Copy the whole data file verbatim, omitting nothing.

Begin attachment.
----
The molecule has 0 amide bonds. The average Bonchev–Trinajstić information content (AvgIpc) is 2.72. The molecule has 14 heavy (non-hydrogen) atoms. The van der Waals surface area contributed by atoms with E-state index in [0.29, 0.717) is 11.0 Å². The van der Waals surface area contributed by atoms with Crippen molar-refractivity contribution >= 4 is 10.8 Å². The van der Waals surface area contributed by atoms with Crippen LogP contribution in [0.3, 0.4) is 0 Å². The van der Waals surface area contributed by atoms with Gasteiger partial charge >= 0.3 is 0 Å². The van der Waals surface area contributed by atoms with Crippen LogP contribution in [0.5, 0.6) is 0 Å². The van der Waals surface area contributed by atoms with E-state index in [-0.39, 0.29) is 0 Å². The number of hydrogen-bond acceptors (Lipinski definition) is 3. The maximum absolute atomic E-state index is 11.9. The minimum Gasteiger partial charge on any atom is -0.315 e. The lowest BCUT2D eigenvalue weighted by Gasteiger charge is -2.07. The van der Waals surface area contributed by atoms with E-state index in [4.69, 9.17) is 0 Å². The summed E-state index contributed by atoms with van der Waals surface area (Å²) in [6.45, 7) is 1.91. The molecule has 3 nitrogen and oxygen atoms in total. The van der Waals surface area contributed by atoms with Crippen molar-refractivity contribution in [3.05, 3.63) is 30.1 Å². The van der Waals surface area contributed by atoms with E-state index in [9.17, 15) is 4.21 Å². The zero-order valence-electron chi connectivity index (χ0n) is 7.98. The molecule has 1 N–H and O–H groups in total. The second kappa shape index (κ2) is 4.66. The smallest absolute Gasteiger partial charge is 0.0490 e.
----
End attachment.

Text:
The molecule has 0 amide bonds. The average Bonchev–Trinajstić information content (AvgIpc) is 2.72. The molecule has 14 heavy (non-hydrogen) atoms. The van der Waals surface area contributed by atoms with E-state index in [0.29, 0.717) is 11.0 Å². The van der Waals surface area contributed by atoms with Crippen molar-refractivity contribution >= 4 is 10.8 Å². The van der Waals surface area contributed by atoms with Crippen LogP contribution in [0.3, 0.4) is 0 Å². The van der Waals surface area contributed by atoms with Gasteiger partial charge >= 0.3 is 0 Å². The van der Waals surface area contributed by atoms with Crippen LogP contribution in [0.5, 0.6) is 0 Å². The van der Waals surface area contributed by atoms with E-state index in [-0.39, 0.29) is 0 Å². The number of hydrogen-bond acceptors (Lipinski definition) is 3. The maximum absolute atomic E-state index is 11.9. The minimum Gasteiger partial charge on any atom is -0.315 e. The lowest BCUT2D eigenvalue weighted by Gasteiger charge is -2.07. The van der Waals surface area contributed by atoms with E-state index in [4.69, 9.17) is 0 Å². The summed E-state index contributed by atoms with van der Waals surface area (Å²) in [6.45, 7) is 1.91. The molecule has 3 nitrogen and oxygen atoms in total. The van der Waals surface area contributed by atoms with Crippen molar-refractivity contribution in [3.05, 3.63) is 30.1 Å². The van der Waals surface area contributed by atoms with E-state index in [9.17, 15) is 4.21 Å². The zero-order valence-electron chi connectivity index (χ0n) is 7.98. The molecule has 1 N–H and O–H groups in total. The second kappa shape index (κ2) is 4.66. The smallest absolute Gasteiger partial charge is 0.0490 e.